• Increased monthly active users by 250%, in the scores of nearly 200,000 users and well exceeding the initial target set by the stakeholders
  • Increased top up revenue by 150%, with new downloads/users driving 65% of that uplift
  • Achieved 4.5/5 stars on both iOS (408 ratings) and Android (3,338 ratings), up from the previous app wrapper version's rating of 3.5/5 stars.

“This new design update has made top up more seamless for me. I don't have to relogin with otp every time I open the app.”

“No need [to] go out and find 7-11 for a top up.”

“This is so much better than the old version. I love this new update and it's huge improvement! Great job!”

“Easy to use and I can use any where. Some times even at midnight I can top up I don't like to go at store.”

“Huuuge improvement. This is an app. The previous version cannot be called mobile app. Glad that you put effort on it. Congrats!”

“Awesome app. All my account details and packages I can see in a glance. Absolutely time saver.”

“Convenient, as I do not need to go to offline stores or Kiosks at MRT or Singpost. I top up whenever I need.”

“Very useful app. I don't need to go down to the shop anymore. Just top up from the app anytime I need to.”

Reflections, learnings, and insights gained

Learning to lead and trust the team

This project was a series of firsts for me, and to start it off, this was the first in which I led the end-to-end design process as the UX lead. This, of course, meant that there were plenty of moments when mistakes were met, when I thought I could've done something better or differently. 

The first learning really is having to learn to let go, and trust that the designers in the team are capable of executing the work. This extended to both the deliverables, and also the user interviews and usability tests. With the deliverables, it took me a little while to trust that the visual designers would be able to translate the vision and strategy from the UX work I had done; the friction being caused by me being a hands-on visual designer myself in the past and having my own opinions about certain things. Having a growth mindset helped a lot in this aspect, as I learned that even if something didn't look exactly the way I had envisioned it to be, it could sometimes be even better.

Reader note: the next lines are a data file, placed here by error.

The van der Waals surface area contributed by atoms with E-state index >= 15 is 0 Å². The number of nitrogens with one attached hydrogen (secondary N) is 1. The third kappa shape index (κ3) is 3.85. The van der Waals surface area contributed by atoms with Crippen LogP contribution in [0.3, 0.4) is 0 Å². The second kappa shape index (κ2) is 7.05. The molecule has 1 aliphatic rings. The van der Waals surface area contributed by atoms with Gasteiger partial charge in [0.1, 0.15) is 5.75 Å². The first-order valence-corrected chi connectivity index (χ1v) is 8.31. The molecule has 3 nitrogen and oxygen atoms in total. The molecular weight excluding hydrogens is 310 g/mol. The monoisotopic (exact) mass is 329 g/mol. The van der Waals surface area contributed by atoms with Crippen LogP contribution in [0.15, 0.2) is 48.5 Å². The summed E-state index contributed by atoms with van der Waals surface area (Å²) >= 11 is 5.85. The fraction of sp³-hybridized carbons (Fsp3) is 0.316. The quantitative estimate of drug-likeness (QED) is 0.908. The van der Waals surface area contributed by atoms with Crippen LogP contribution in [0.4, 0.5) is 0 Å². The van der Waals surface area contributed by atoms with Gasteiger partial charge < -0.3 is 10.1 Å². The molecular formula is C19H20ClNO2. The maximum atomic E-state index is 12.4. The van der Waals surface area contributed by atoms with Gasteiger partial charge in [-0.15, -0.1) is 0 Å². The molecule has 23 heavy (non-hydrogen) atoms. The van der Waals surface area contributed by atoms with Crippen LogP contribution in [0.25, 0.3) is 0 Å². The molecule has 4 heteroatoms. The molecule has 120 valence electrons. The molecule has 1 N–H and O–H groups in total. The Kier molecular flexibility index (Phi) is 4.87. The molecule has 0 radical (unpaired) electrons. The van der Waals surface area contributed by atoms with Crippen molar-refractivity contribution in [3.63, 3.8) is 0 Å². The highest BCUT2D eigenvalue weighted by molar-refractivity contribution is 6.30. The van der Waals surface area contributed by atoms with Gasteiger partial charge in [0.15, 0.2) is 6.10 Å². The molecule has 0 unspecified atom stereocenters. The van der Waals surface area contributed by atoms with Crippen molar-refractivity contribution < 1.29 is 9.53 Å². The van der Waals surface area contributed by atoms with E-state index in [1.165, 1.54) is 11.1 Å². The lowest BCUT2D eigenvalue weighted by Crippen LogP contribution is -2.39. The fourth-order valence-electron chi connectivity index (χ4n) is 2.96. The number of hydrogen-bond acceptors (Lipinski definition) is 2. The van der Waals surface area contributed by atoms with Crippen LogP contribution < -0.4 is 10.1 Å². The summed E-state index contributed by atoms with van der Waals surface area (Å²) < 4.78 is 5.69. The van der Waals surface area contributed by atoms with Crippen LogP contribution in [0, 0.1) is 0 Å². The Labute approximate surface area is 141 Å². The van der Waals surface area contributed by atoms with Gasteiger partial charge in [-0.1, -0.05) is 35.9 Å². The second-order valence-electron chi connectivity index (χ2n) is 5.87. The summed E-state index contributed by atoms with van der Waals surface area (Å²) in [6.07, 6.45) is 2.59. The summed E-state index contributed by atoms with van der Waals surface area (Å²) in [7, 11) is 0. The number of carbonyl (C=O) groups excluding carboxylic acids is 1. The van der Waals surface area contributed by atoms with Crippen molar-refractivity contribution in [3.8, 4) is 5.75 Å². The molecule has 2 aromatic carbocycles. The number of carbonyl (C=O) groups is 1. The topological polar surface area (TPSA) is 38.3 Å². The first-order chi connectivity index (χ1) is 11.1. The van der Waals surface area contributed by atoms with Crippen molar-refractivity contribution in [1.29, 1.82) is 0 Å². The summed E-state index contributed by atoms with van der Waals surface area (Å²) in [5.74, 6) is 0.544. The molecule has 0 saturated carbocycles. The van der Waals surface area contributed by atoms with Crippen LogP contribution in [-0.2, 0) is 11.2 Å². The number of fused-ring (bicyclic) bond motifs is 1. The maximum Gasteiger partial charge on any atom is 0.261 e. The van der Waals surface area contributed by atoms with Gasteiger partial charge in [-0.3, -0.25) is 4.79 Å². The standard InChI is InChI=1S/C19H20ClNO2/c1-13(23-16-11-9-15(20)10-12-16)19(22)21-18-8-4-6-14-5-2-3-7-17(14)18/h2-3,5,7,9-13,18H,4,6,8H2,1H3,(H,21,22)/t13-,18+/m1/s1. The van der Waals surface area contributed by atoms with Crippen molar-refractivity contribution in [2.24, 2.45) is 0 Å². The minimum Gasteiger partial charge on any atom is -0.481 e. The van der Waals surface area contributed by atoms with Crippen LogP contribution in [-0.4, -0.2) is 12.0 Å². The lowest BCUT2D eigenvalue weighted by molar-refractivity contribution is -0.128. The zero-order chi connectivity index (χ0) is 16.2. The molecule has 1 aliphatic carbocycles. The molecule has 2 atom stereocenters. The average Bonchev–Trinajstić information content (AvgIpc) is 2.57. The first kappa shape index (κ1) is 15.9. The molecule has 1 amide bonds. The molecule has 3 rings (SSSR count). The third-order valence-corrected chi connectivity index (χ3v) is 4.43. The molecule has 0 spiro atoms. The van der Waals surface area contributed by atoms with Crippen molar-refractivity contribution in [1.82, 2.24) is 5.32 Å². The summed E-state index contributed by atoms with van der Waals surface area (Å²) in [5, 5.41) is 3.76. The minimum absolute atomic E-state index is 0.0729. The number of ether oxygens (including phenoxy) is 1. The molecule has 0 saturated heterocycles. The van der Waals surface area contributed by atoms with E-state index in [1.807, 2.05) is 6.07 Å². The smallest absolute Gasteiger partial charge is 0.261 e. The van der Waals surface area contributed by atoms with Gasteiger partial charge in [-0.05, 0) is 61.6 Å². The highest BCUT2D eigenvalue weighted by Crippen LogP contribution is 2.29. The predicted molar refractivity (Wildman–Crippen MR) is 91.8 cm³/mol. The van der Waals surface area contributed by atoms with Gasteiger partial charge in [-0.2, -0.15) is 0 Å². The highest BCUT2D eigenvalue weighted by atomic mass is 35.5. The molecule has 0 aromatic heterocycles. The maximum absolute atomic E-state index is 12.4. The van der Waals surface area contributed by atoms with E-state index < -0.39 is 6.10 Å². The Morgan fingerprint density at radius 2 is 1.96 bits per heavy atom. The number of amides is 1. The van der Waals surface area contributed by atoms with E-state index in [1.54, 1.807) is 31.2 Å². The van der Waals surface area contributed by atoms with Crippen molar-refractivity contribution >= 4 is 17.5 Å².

Involve stakeholders in the process, as early as possible

We had never worked with this set of stakeholders before, which meant that they were not privy to our process. Because of that, there was a lot of skepticism at the beginning, when our methodology would be questioned, and when they wouldn't acknowledge the user interviews we did because they felt like they had a better pulse on the users. There were also many, many debates in the meeting room, which sometimes felt like a display of pride and ego from all parties involved.

At this point, we also started running more workshops - and if for nothing, it was to align expectations and to make them be more involved in the process.

The tipping point of the skepticism happened when we invited them to the usability testing sessions, when they could see for themselves actual users interacting with the prototype and succeeding in the tasks we laid out for them.

At this point, we also started running more workshops - some mini, some larger scaled - and if for nothing, it was to align expectations and to make them be more involved in the process. Ultimately, this was a painful hurdle to cross, and things became much smoother after we've succeeded to conveying the importance of the work my team was doing.

Always challenge limitations and fight for the user

There were a few key features in the app that would not have been possible if we had simply assumed that legacy systems were impossible to mould into the vision that we had set in place. If we didn't have our design principles firmly in place right from the beginning, we would have been less likely to push through some of these radical changes, and the app would have been a simple re-skin of the previous one (which is something the stakeholders would have been pleased with!)

It strengthened my resolve to always fight from the user's perspective, because if we as designers don't take on this position, who else would?